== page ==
A Long Engagement
Depending how you look at it, Angie and I were engaged for eight months or eleven and a half years.
Depending when you asked us, we were anti-marriage, resentful of marriage, indifferent to marriage, or about to be married. We never thought of ourselves as engaged.
In this new time and place, people announce their plans to marry on Facebook. They change their status to “Engaged,” and people annotate their walls with glad tidings. We wanted to tell people our good news, in light of our new entitlement to federal recognition, but neither one of us could bring herself to be engaged.
The image that comes to my mind is a foot hovering above a stair. Marriage is the fabled next step, but engagement implies a kind of limbo, an almost-not-quite-there yet—the zero that comes before the one. Angie and I decided to marry in June 2013, and we finalized our vows in February 2014. No one got down on her knee and proposed. We did not wear engagement rings. By this point, the ritual seemed entirely ridiculous to me, and I’m the romantic in my relationship. Just imagine how it would have seemed to Angie. How would one of us go about “popping the question” after sharing our lives with each other for all these years? Wasn’t the question on the table already, right next to the silverware and the salt and pepper shakers? Wasn’t it part of the ongoing conversation of our lives? (Of course it was. It had always been.) We were waiting for new information on the subject, and then we had it. The conversation simply resumed.
On Bluetooth from her car, Angie said, “Do you think we should get married in light of Windsor?”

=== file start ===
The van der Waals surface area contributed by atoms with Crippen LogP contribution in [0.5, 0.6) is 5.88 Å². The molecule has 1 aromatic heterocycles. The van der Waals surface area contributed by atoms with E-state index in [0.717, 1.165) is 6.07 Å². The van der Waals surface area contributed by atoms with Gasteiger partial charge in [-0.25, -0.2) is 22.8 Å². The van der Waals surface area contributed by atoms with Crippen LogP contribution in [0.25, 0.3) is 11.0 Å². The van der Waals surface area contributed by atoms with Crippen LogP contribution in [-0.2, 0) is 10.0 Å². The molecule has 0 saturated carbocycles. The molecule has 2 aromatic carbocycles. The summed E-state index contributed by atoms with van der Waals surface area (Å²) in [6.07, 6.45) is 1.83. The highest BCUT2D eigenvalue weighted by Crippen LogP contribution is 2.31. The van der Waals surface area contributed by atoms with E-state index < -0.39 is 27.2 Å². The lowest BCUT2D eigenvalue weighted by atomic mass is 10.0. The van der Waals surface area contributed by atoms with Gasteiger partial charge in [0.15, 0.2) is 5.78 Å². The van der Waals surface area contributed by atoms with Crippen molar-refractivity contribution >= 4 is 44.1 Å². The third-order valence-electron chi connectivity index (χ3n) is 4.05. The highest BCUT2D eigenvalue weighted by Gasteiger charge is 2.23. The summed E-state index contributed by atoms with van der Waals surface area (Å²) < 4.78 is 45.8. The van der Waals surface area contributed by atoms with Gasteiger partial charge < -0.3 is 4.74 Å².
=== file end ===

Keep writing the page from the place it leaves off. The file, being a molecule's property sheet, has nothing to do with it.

“Yes,” I said. “I do.” And then we talked a little bit about what to have for dinner. And then we said “good-bye” and “I love you.”
But here’s what I knew: We could get married, or we could not get married, and nothing about our daily lives would change. Neither would anything in our hearts. We would have access to a different set of legal possibilities, and likewise, to a different social lexicon, but everything that had happened in our relationship—our partnership—up until that moment we exchanged our vows and rings would not be recast as warm-up for the real workout, or training wheels on the big red bicycle of forever and ever, till death do us part.
In other words, when people came out of the woodwork to congratulate us on our upcoming nuptials, Angie and I shared more than a few secret eye-rolls over the stories we were told:
“So-and-So and I lived together for years, but it didn’t feel really real until we signed the papers.” What were all those mornings waking up together then, all those nights falling asleep side by side? What were all those road trips and doctors’ visits and leases and bills and celebrations and emergencies if they weren’t the Real Deal, the Genuine Article, the Program-in-Progress?
Or: “Marriage changes everything. You don’t have the option to wake up one day and just walk out the door.” I could read Angie’s mind on this one: What are you, a shut-in? Don’t you get up and walk out the door every day? One piece of paper isn’t the thing that makes you walk back in, that’s for sure.
Or: “Marriage just takes your commitment to a whole new level.”
But there wasn’t a new level for our commitment to reach. That was just it. We never thought there was another stair for us to step up, so in our life together, we had already reached the relationship landing. This is where the gay experience is different, I think, from those heterosexual couples who live together before they decide to wed. If you’ve always had the choice to marry, you can hold out, or you can give in. You can “I do” on the books, or you can “I do” off them. Take that choice away, and you build a different structure entirely. We had a sturdy ranch, and marriage for us was going to be a skylight, not a new flight of stairs.